Meeting A New Dog: Etiquette guide for Sitters

Author picture Jessica  - updated: 16/06/2024

Human-Dog Introductions

Not all dogs are naturally sociable. A solid introduction is important to ensure a positive experience for both the dog and the human. By following proper etiquette, you can help make these meetings smooth and enjoyable.

Reading Dog Signals

Firstly, it is important to remember to ask the owner first before you approach. Not all dogs like being petted by strangers and the owner is the most experienced person present in reading their dogs' body language. Its best to defer to their judgement during these initial meetings as they know their dogs etiquette.

Understanding Body Language Dogs communicate primarily through body language. Recognising these signals will determine if a dog is open to interaction or needs space.

  • Approachable Signals: Wagging tail, relaxed body, approaching you with curiosity. These indicate a dog is friendly and open to meeting new people.
  • Caution Signals: Licking lips, yawning, tail tucked, showing the whites of the eyes. These are signs that a dog is anxious or uncomfortable and may not want to interact.
A nervous dog

Reading the Environment

It's also important to take note of any environmental stressors that may impact the dogs behaviour. For example, take note if the dog is tied up or restricted in any way that may make it feel stressed or unable to leave. Take note of any loud noises or construction in the area that may be unsettling to your furry friend and try to remove these stressors if possible.

This way, you get to meet each other without unnecessary distractions.

Proper Introduction Techniques

  • Ask Permission: As mentioned, always ask the dog’s owner if it’s okay to approach and pet their dog. Respecting the owner’s wishes is important, as they know their dog’s temperament best.
  • Calm Approach: Approach the dog calmly and slowly. Sudden movements can startle a dog and make them anxious.
  • Let the Dog Initiate: Allow the dog to come to you first. Extend your hand slowly for them to sniff, but don’t force it if they seem hesitant.

Managing the Interaction

  • Monitor Body Language: Watch for signs of discomfort or aggression, such as stiff bodies, raised hackles, or growling. Step back if you see these signs to prevent escalation.
  • Positive Reinforcement: Reward the dog’s calm and friendly behaviour with gentle petting and soothing words. This encourages good behaviour and helps dogs associate meeting new people with positive experiences.
  • Short and Sweet: Keep the first interaction brief to prevent overwhelming the dog. Gradually increase the time spent together as the dog becomes more comfortable.

Respecting Boundaries

Knowing When to Step Back

  • Stress Signals: If you notice any signs of stress or discomfort, calmly step back and give the dog space. It’s better to end an interaction early than to push a dog beyond its comfort zone.
  • No Forcing: Never force a dog to interact if they are showing signs of aggression or fear. Respect their boundaries to maintain a peaceful and positive environment.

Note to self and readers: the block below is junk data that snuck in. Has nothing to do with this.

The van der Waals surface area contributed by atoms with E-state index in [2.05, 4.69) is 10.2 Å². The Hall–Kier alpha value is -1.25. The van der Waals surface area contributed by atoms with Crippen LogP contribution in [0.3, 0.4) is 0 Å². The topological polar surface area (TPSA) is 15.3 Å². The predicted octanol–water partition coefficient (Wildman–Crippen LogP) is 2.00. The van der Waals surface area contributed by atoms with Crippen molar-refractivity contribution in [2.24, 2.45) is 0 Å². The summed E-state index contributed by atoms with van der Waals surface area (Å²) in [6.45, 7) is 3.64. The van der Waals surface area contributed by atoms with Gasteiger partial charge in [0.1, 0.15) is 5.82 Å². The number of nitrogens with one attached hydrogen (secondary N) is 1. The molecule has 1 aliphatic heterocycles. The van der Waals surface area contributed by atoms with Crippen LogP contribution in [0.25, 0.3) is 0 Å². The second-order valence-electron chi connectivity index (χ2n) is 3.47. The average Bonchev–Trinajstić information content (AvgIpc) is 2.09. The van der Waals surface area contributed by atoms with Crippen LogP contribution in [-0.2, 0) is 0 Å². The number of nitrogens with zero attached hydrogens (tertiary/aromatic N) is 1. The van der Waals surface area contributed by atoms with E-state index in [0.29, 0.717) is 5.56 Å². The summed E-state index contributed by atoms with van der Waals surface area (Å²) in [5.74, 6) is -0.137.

A social doggo

Dog Etiquette in Public

If meeting a new dog in a public space, it important to remember personal safety, as this environment can be a lot more for the dog to process and handle.

  • Give Space: Respect the dog’s personal space, especially if they’re on a leash or the owner indicates their dog needs space. Some dogs may have anxiety or health issues that require more space.
  • Ask Before Feeding: Never offer food or treats to a dog without the owner’s permission. Some dogs have dietary restrictions or allergies.

Distractions and Safety

  • No Sudden Movements: Keep your movements slow and deliberate. Sudden movements can startle a dog and make them feel threatened.
  • Stay Calm and Quiet: Maintain a calm and quiet demeanour. Loud noises and sudden actions can make a dog anxious.
A patient Beagle

Communicating with Dog Owners

Clear Communication

  • Detailed Questions: Ask the dog owner about their dog’s behaviour, preferences, and any known triggers. This knowledge helps you manage your interaction and potential booking more effectively.
  • Respect Boundaries: Listen to the owner’s guidance about how to interact with their dog and respect any limitations they set.

Handling Negative Interactions

If Tensions Rise

  • Stay Calm: Remain calm and avoid shouting or making sudden movements. Your calm demeanour can help diffuse the situation.
  • Step Back: If a dog becomes aggressive or overly excited, step back slowly and give them space. Avoid physical intervention unless absolutely necessary.
  • Redirect Attention: Encourage the dog to refocus their attention on their owner or a toy. Redirecting their focus can quickly deescalate tension.


By following these etiquette guidelines, you can help ensure that meeting a new dog is a positive experience for everyone involved. In short:

  • Ask Permission: Always get consent before approaching and petting a dog.
  • Observe Signals: Pay attention to body language and stress signals.
  • Respect Space: Give the dog and their owner plenty of room.
  • Stay Calm: Keep your movements slow and deliberate, and your demeanour calm and quiet.
  • Communicate Clearly: Ask the owner about the dog’s behaviour and preferences and respect their guidance.


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